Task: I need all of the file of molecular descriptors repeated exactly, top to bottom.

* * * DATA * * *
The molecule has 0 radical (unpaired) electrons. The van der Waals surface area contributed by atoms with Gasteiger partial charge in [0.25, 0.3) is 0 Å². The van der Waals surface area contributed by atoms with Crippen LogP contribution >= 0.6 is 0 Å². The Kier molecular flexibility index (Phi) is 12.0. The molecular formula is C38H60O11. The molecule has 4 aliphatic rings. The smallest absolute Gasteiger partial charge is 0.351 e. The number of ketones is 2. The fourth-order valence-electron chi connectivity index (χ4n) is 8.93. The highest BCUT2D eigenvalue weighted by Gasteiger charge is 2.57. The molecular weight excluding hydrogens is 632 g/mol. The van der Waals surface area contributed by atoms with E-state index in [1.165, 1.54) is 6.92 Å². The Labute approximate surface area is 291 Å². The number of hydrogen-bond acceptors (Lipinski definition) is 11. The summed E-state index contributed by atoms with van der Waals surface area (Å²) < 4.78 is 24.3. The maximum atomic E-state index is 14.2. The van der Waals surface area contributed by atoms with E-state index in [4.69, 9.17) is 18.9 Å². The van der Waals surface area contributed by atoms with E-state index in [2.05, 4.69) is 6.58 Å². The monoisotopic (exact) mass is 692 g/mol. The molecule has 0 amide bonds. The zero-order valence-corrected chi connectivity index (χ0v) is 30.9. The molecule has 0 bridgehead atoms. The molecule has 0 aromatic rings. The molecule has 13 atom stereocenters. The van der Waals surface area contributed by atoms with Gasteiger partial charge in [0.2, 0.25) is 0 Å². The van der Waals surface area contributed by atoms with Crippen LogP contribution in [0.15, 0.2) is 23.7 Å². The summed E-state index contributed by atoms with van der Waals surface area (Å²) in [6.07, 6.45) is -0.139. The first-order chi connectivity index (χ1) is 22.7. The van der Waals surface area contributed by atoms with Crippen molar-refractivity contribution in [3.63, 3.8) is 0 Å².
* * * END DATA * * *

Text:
The molecule has 0 radical (unpaired) electrons. The van der Waals surface area contributed by atoms with Gasteiger partial charge in [0.25, 0.3) is 0 Å². The van der Waals surface area contributed by atoms with Crippen LogP contribution >= 0.6 is 0 Å². The Kier molecular flexibility index (Phi) is 12.0. The molecular formula is C38H60O11. The molecule has 4 aliphatic rings. The smallest absolute Gasteiger partial charge is 0.351 e. The number of ketones is 2. The fourth-order valence-electron chi connectivity index (χ4n) is 8.93. The highest BCUT2D eigenvalue weighted by Gasteiger charge is 2.57. The molecular weight excluding hydrogens is 632 g/mol. The van der Waals surface area contributed by atoms with E-state index in [1.165, 1.54) is 6.92 Å². The Labute approximate surface area is 291 Å². The number of hydrogen-bond acceptors (Lipinski definition) is 11. The summed E-state index contributed by atoms with van der Waals surface area (Å²) < 4.78 is 24.3. The maximum atomic E-state index is 14.2. The van der Waals surface area contributed by atoms with E-state index in [4.69, 9.17) is 18.9 Å². The van der Waals surface area contributed by atoms with E-state index in [2.05, 4.69) is 6.58 Å². The monoisotopic (exact) mass is 692 g/mol. The molecule has 0 amide bonds. The zero-order valence-corrected chi connectivity index (χ0v) is 30.9. The molecule has 0 bridgehead atoms. The molecule has 0 aromatic rings. The molecule has 13 atom stereocenters. The van der Waals surface area contributed by atoms with Gasteiger partial charge in [0.2, 0.25) is 0 Å². The van der Waals surface area contributed by atoms with Crippen LogP contribution in [0.15, 0.2) is 23.7 Å². The summed E-state index contributed by atoms with van der Waals surface area (Å²) in [6.07, 6.45) is -0.139. The first-order chi connectivity index (χ1) is 22.7. The van der Waals surface area contributed by atoms with Crippen molar-refractivity contribution in [3.63, 3.8) is 0 Å².